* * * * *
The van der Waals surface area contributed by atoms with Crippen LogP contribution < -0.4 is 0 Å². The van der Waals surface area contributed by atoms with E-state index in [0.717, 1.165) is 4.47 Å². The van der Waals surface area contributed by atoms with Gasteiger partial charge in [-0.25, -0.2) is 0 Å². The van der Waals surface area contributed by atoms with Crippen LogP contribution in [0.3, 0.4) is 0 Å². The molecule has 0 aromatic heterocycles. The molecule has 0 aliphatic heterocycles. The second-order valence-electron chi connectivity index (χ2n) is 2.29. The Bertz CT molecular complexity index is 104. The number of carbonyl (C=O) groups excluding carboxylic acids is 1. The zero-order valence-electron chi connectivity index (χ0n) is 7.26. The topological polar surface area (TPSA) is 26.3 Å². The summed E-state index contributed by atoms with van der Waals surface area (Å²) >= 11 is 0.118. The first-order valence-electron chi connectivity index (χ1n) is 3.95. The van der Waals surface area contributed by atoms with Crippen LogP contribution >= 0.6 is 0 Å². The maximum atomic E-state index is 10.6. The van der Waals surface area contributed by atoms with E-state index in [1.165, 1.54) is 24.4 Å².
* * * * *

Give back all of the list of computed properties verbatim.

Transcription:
The van der Waals surface area contributed by atoms with Crippen LogP contribution < -0.4 is 0 Å². The van der Waals surface area contributed by atoms with E-state index in [0.717, 1.165) is 4.47 Å². The van der Waals surface area contributed by atoms with Gasteiger partial charge in [-0.25, -0.2) is 0 Å². The van der Waals surface area contributed by atoms with Crippen LogP contribution in [0.3, 0.4) is 0 Å². The molecule has 0 aromatic heterocycles. The molecule has 0 aliphatic heterocycles. The second-order valence-electron chi connectivity index (χ2n) is 2.29. The Bertz CT molecular complexity index is 104. The number of carbonyl (C=O) groups excluding carboxylic acids is 1. The zero-order valence-electron chi connectivity index (χ0n) is 7.26. The topological polar surface area (TPSA) is 26.3 Å². The summed E-state index contributed by atoms with van der Waals surface area (Å²) >= 11 is 0.118. The first-order valence-electron chi connectivity index (χ1n) is 3.95. The van der Waals surface area contributed by atoms with Crippen LogP contribution >= 0.6 is 0 Å². The maximum atomic E-state index is 10.6. The van der Waals surface area contributed by atoms with E-state index in [1.165, 1.54) is 24.4 Å².